15 Keynote Speech 4 14 Date: 20 June 2014 (Friday) Time: 9:45-10:30 Venue: Wei-Hing Theatre Professor Mary L. OHMER Associate Professor, School of Social Work, Georgia State University, USA Professor Ohmer has over 25 years of experience in community organizing and development, working with residents and community, social service, corporate, government and philanthropic organizations to promote sustainable social and community development. She worked most recently in Costa Rica, where she directed a study abroad program on health, social justice and sustainability. Mary currently conducts research on a variety of community-based projects and initiatives. She has published in several highly ranked social work and community psychology journals, including Social Work Research and Journal of Community Psychology. She published two books: Consensus organizing: A Community Development Workbook: A Comprehensive Guide to designing, implementing and evaluating Community Change Initiatives; and The Handbook of Community Practice, 2nd edition. She is currently working on a new book: The Handbook of Community Practice Measurement. She serves as the chair of a community development corporation, the chair of the community-level intervention research special interest group for the Society for Social Work and Research, and the Co-Chair of the Research and Program Evaluation Track for the Council on Social Work Education. Mary research focuses on citizen participation, and she was a recipient of the prestigious Interdisciplinary Fellowship for Community-based Evaluation. In 2008 she received the Emerging Scholar Award from the Association for Community Organization and Social Administration. Advancing Social Sustainability: Transforming the Social Work Curriculum through Community Partnerships Environmental challenges throughout the world demonstrate the need for social workers to play more of a role in sustaining the earth s resources. For example, much of the world is threatened by the lack of fresh water and fertile land (Kramer & Johnson, 1996). Moreover, approximately 20% of the population in urban industrialized nations consumes 80% of the earth s resources (Harmony Foundation of Canada, 1989). Sustainable social development strategies considering environmental, social and economic issues must be integrated into the social work curriculum to better prepare social workers to address these global issues. Social sustainability focuses on maintaining and securing healthy communities now and in the future through equitable, diverse, connected, and democratic processes (McKenzie, 2004).This presentation will describe how a school of social work in a large U.S. city integrated sustainable social development strategies into its curriculum and provided opportunities to apply these strategies through community partnerships. Several partnerships will be discussed, including a student-led community project with a local environmental justice organization to raise awareness and engage the community around health, social and environmental sustainability issues at Fort Gillem, a former US military base that served for years as a toxic waste dumping site. The second case will discuss the school s partnership with a local community development corporation (CDC) whose mission is to create sustainable communities through knowledge sharing, community building, housing and economic opportunities. The CDC s green affordable housing will be described, including how students and faculty worked with the CDC on this and other projects.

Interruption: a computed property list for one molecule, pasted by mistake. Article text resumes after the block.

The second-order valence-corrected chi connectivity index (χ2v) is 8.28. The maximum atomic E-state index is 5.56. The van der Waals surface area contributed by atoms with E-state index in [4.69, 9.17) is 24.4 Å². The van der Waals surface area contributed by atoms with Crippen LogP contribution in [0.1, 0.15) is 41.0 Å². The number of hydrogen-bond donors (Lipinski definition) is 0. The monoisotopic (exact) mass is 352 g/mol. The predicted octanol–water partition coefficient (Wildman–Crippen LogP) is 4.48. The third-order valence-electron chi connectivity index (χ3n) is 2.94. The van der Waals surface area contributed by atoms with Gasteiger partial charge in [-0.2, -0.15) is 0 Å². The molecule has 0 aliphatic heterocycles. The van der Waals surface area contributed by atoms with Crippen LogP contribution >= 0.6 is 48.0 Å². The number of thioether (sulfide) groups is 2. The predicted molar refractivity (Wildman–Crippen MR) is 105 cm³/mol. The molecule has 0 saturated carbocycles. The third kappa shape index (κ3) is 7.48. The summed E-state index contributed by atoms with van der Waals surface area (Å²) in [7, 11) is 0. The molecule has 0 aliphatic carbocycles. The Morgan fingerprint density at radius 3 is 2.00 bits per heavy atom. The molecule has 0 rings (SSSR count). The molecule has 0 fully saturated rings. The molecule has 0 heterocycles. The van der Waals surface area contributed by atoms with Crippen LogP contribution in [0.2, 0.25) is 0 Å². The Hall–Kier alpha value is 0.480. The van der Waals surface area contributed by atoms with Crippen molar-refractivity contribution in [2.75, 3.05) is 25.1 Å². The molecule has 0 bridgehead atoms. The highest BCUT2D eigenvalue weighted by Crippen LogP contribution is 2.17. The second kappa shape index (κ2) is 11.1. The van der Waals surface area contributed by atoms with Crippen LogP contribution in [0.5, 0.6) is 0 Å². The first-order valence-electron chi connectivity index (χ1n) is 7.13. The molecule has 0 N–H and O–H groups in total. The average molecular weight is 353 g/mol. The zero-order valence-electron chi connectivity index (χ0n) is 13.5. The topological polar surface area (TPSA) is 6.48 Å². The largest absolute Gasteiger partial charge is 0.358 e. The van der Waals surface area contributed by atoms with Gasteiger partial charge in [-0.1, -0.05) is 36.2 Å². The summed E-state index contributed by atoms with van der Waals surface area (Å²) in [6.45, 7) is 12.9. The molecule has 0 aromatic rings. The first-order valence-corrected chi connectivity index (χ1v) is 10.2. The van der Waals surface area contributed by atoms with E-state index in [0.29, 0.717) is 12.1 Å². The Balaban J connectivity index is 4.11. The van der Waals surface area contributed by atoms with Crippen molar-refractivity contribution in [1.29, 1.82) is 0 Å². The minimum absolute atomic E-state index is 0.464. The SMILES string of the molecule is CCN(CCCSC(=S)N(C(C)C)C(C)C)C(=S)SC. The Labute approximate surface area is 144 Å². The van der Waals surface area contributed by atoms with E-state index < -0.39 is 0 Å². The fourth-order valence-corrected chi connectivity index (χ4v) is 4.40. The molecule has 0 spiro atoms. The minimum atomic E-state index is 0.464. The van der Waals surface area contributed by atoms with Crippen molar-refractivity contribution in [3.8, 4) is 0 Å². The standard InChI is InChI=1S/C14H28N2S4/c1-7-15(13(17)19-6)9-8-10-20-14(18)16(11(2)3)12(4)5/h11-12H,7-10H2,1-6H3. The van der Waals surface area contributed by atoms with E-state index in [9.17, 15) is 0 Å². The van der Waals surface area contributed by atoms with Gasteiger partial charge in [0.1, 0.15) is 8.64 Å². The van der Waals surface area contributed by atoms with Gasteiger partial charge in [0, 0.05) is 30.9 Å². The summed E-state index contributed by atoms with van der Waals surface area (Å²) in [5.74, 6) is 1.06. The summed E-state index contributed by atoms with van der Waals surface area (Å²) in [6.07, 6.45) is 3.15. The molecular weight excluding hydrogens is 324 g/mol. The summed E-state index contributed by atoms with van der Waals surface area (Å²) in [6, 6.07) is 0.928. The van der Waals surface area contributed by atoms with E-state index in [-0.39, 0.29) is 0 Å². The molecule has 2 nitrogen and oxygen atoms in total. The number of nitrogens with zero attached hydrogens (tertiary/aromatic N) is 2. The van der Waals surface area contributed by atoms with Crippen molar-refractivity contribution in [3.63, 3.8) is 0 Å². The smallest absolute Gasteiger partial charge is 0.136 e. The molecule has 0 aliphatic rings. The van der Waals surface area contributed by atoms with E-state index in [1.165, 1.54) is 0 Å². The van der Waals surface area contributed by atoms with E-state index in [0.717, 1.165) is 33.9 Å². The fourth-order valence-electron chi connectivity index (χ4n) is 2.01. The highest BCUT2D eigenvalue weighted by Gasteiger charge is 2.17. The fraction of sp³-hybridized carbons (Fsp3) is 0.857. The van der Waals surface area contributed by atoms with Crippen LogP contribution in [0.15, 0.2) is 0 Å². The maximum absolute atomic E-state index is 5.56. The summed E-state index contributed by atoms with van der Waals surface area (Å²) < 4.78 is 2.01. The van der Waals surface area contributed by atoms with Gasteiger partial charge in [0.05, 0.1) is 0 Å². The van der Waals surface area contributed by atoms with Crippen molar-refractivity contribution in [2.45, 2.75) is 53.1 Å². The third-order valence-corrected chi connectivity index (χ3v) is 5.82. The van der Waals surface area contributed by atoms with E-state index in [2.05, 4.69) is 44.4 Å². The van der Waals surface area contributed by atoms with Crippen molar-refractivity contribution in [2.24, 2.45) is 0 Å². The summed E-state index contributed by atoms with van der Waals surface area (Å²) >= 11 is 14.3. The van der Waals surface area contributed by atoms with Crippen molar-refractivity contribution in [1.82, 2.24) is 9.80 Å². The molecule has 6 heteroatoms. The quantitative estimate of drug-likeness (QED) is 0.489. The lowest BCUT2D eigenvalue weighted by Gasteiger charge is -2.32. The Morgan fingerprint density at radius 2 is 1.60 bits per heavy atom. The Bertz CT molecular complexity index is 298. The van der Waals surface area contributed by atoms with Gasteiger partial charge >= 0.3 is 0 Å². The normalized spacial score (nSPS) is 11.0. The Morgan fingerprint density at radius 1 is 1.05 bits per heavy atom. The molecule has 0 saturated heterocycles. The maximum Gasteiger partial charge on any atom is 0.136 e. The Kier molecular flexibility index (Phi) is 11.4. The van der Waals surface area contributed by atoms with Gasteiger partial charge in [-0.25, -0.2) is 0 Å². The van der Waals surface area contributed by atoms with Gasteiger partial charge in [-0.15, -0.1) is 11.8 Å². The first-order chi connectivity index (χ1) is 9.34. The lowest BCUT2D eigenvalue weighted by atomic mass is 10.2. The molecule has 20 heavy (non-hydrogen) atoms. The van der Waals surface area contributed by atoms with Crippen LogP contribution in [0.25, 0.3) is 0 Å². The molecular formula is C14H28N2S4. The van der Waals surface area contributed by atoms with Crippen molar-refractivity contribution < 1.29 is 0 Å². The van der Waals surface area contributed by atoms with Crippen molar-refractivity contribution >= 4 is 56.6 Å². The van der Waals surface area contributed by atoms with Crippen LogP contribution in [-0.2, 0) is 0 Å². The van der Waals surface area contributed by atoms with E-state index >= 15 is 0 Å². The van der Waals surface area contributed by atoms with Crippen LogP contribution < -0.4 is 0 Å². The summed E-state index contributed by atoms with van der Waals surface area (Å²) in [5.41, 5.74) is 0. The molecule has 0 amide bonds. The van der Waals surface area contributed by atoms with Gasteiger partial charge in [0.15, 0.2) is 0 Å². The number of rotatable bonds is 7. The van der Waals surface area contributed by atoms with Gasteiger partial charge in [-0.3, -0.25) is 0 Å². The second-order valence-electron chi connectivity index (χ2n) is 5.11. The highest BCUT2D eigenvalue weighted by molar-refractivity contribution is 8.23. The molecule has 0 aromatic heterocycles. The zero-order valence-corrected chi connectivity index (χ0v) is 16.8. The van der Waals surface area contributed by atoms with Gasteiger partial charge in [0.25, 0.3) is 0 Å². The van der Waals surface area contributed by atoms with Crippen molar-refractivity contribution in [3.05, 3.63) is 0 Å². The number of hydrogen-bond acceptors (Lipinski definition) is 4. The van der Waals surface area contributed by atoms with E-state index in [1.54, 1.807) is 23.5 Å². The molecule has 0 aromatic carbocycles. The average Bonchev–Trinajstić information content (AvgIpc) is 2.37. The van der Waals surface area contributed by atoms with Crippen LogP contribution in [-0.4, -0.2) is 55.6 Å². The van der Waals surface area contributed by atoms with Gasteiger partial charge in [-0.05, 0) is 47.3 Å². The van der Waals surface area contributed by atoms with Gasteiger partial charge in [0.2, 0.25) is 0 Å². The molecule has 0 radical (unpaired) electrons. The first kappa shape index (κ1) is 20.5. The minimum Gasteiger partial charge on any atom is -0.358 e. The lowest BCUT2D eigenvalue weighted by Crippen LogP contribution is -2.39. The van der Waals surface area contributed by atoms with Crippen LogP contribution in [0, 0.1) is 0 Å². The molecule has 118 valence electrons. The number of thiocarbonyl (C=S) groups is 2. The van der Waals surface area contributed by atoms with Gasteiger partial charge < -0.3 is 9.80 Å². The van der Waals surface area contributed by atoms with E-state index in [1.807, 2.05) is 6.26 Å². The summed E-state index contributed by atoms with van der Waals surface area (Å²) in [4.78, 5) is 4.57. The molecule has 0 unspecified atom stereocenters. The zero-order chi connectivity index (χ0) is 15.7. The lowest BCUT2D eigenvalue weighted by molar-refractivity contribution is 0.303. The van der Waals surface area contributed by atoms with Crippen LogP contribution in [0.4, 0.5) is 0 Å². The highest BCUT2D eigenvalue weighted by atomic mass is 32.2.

16 15 Plenary Sessions: Speakers Biographies and s Plenary Session 1 Theme: From Practice to Advocacy - The Case of Children and Youth Practice In Hong Kong Prof. Monit CHEUNG Date: 19 June 2014 (Thursday) Time: 11:45-13:00 Venue: P4-302 Professor and Chair of Clinical Practice Concentration at the Graduate College of Social Work, University of Houston, USA Monit Cheung is Principal Investigator of the Child Welfare Education Project and Associate Director of the Child and Family Center for Innovative Research. She is the owner of the National Title IV-E Website posting up-to-date child welfare training and curriculum information. She has been a social worker for 37 years and is currently a Licensed Clinical Social Worker (LCSW) specializing in play therapy, family counseling, child/adolescent counseling, child protection, sexual and domestic violence, and incest survivor treatment. She has practiced as a clinician by providing counseling and case consultation at the Asian American Family Services, and served as a consultant trainer for the Hong Kong Social Welfare Department and the Hong Kong Police Force. Using an experiential and practice-oriented approach in teaching, Dr. Cheung has taught at the graduate level for 28 years. She has presented in 247 workshops and conferences and written 442 articles, books, book chapters and research reports on child protection and parenting issues in English and Chinese. Her research is related to treatment effectiveness in child sexual abuse, creative family therapy, therapeutic touch, and immigrant adjustment. She currently serves on the Diocesan Review Board for the Protection of Children and Young People, Board Member of Catholic Charities in Houston and End Child Sexual Abuse Foundation in Hong Kong. Evidence-Based Advocacy in Hong Kong: Supporting Child Sexual Abuse Treatment for Young Offenders Based on public inquiries anonymously sent to Wu Miu Column and published in three major newspapers in Hong Kong ( ), this presentation reports how social workers used research data to support advocacy and mobilize policy changes to promote and sustain the public s positivity toward reporting child sexual abuse. Through this newspaper channel, in ten years, 336 inquirers asked questions about sexual abuse or sexuality issues. Among them, 131 did not report their cases to child protection but they knew the abusers, who molested their victims in school or at home. There were reportedly more male abusers, but proportionally and significantly more female than male abusers tended to abuse younger children. Also, many abusers themselves were minors who abused younger children, explaining the reluctance in reporting abuse to Child Protection Unit. The discovery of this underage phenomenon motivated child advocates to challenge the common law presumption that a boy under the age of 14 is incapable of sexual intercourse. In 2010, the End Child Sexual Abuse Foundation launched advocacy actions utilizing these inquiry data and relevant court cases to testify the underage phenomenon in sexual penetration cases. The common law presumption was finally abolished in July 2012 in Hong Kong. Social actions supported by evidence helped modify the law so that juvenile male sexual offenders under the age of 14, who have committed a crime of sexual intercourse with an underage female, can be sentenced to receive treatment. Through the media and advocacy efforts, young perpetrators can now receive proper services to improve their mental health.